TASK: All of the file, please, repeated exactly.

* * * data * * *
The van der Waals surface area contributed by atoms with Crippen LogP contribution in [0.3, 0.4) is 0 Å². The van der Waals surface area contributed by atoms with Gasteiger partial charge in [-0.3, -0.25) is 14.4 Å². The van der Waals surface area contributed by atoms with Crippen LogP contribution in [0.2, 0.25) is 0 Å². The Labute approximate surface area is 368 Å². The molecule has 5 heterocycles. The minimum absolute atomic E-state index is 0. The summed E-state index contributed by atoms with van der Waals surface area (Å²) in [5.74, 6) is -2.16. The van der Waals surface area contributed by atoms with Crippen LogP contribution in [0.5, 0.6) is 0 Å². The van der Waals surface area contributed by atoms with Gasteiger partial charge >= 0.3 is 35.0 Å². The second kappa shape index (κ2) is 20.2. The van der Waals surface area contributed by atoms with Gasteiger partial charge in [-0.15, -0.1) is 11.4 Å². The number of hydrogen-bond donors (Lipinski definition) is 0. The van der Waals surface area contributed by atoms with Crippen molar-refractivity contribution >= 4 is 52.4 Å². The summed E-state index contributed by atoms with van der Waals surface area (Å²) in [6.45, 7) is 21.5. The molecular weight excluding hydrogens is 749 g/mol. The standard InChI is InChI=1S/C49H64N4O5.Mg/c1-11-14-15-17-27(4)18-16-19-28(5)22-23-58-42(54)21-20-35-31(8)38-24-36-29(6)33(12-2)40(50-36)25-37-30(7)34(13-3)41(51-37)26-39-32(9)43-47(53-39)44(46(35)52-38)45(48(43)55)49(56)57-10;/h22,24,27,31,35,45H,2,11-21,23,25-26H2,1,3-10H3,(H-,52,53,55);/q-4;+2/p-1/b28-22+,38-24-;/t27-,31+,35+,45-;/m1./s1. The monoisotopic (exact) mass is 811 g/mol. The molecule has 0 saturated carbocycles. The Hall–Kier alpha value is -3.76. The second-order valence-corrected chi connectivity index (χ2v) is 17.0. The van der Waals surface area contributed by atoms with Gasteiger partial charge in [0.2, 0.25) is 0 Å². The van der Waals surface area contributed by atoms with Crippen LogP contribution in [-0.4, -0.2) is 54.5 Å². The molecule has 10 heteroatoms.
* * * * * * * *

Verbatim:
The van der Waals surface area contributed by atoms with Crippen LogP contribution in [0.3, 0.4) is 0 Å². The van der Waals surface area contributed by atoms with Gasteiger partial charge in [-0.3, -0.25) is 14.4 Å². The van der Waals surface area contributed by atoms with Crippen LogP contribution in [0.2, 0.25) is 0 Å². The Labute approximate surface area is 368 Å². The molecule has 5 heterocycles. The minimum absolute atomic E-state index is 0. The summed E-state index contributed by atoms with van der Waals surface area (Å²) in [5.74, 6) is -2.16. The van der Waals surface area contributed by atoms with Crippen LogP contribution in [0.5, 0.6) is 0 Å². The van der Waals surface area contributed by atoms with Gasteiger partial charge >= 0.3 is 35.0 Å². The second kappa shape index (κ2) is 20.2. The van der Waals surface area contributed by atoms with Gasteiger partial charge in [-0.15, -0.1) is 11.4 Å². The number of hydrogen-bond donors (Lipinski definition) is 0. The van der Waals surface area contributed by atoms with Crippen molar-refractivity contribution >= 4 is 52.4 Å². The summed E-state index contributed by atoms with van der Waals surface area (Å²) in [6.45, 7) is 21.5. The molecular weight excluding hydrogens is 749 g/mol. The standard InChI is InChI=1S/C49H64N4O5.Mg/c1-11-14-15-17-27(4)18-16-19-28(5)22-23-58-42(54)21-20-35-31(8)38-24-36-29(6)33(12-2)40(50-36)25-37-30(7)34(13-3)41(51-37)26-39-32(9)43-47(53-39)44(46(35)52-38)45(48(43)55)49(56)57-10;/h22,24,27,31,35,45H,2,11-21,23,25-26H2,1,3-10H3,(H-,52,53,55);/q-4;+2/p-1/b28-22+,38-24-;/t27-,31+,35+,45-;/m1./s1. The monoisotopic (exact) mass is 811 g/mol. The molecule has 0 saturated carbocycles. The Hall–Kier alpha value is -3.76. The second-order valence-corrected chi connectivity index (χ2v) is 17.0. The van der Waals surface area contributed by atoms with Gasteiger partial charge in [0.2, 0.25) is 0 Å². The van der Waals surface area contributed by atoms with Crippen LogP contribution in [-0.4, -0.2) is 54.5 Å². The molecule has 10 heteroatoms.